Anyways, I had a hard time focusing on teaching my English class as I kept picturing my self driving through that patch of lemon grass with a hood over my eyes. I was embarrassed and amused at the same time. I thought, if I couldn't take myself serious, as I quietly chuckled at myself, how could my students take me serious?

Next time, I wont declare so loudly and confidently that I can do something until I have at least tried to do it a time or two in the rainy dark.

Tuesday, September 25, 2012

Back In Thailand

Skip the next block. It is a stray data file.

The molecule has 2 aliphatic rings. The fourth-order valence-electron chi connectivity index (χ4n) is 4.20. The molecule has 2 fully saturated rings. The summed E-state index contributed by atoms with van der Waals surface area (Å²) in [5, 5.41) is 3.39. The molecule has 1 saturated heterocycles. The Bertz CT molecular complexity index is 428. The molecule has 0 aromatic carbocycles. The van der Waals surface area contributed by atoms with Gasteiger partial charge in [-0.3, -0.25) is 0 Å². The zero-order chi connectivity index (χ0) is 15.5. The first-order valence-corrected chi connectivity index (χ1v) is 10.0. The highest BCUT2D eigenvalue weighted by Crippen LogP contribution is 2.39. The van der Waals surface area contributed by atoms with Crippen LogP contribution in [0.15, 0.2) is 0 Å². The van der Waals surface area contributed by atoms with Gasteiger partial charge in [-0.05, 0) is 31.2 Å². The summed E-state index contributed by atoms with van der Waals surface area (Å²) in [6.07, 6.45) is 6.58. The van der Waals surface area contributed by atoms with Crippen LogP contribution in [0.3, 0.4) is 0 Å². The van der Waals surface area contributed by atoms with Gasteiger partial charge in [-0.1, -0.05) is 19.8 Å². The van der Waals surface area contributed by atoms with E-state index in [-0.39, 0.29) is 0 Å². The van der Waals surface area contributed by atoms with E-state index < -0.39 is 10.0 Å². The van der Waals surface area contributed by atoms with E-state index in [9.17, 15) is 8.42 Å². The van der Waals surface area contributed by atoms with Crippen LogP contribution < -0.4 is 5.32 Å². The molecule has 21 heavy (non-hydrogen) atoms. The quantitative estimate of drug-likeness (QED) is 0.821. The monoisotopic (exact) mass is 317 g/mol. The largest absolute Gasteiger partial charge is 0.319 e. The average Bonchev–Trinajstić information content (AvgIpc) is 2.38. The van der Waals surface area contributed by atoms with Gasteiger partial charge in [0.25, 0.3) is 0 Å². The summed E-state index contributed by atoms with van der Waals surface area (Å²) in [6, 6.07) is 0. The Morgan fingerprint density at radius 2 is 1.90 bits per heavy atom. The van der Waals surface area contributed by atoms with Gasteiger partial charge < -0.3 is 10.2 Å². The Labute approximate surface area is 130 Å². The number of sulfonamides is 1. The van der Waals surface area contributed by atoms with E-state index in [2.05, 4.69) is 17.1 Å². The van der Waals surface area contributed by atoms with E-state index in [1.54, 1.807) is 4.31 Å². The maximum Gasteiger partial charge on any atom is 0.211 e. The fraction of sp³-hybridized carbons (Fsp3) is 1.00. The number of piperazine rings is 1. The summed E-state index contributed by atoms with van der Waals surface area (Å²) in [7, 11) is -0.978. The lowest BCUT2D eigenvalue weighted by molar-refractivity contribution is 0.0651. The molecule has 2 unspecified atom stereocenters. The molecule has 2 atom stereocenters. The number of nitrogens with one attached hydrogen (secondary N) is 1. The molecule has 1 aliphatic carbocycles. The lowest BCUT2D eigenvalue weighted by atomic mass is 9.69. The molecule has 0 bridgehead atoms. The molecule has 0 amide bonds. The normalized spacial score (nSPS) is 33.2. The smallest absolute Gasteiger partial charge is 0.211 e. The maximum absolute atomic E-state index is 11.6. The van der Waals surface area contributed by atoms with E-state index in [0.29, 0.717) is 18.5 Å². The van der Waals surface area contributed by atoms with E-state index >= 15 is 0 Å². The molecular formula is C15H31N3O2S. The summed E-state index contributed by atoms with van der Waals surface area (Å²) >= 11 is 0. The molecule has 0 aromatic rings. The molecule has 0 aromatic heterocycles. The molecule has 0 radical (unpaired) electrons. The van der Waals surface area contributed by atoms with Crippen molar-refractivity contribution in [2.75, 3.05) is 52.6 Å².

Well, I'm back in Thailand but I have moved positions.  Previously, I was working and living at a children's home called Bamboo School.  Now I am living about fifteen minutes down the road with some local Karen.  Even though I have moved places some of my work is still similar.  I am still teaching English classes, but to a new set of students.  I teach five evenings a week.  The first day of class was quite a surprise.  Word had evidently spread that there was a new, white English teacher in the area and I think everyone who could, came.  It was a full house of new students bent over their notebooks, excitingly but shyly copying the ABC's down and learning new words.  Boy, they were everywhere I tell ya.  Spread out over the concrete floor, sitting on the few plastic chairs, and standing around.  Mothers came, grandfathers came, children came...  It was such fun and learning all of their names in one night, impossible!  I am very excited to see so many eager students, but it makes me more aware of my lack of training and ability to teach well.  But, every time I look at their eager faces I just have to give it my best shot for them.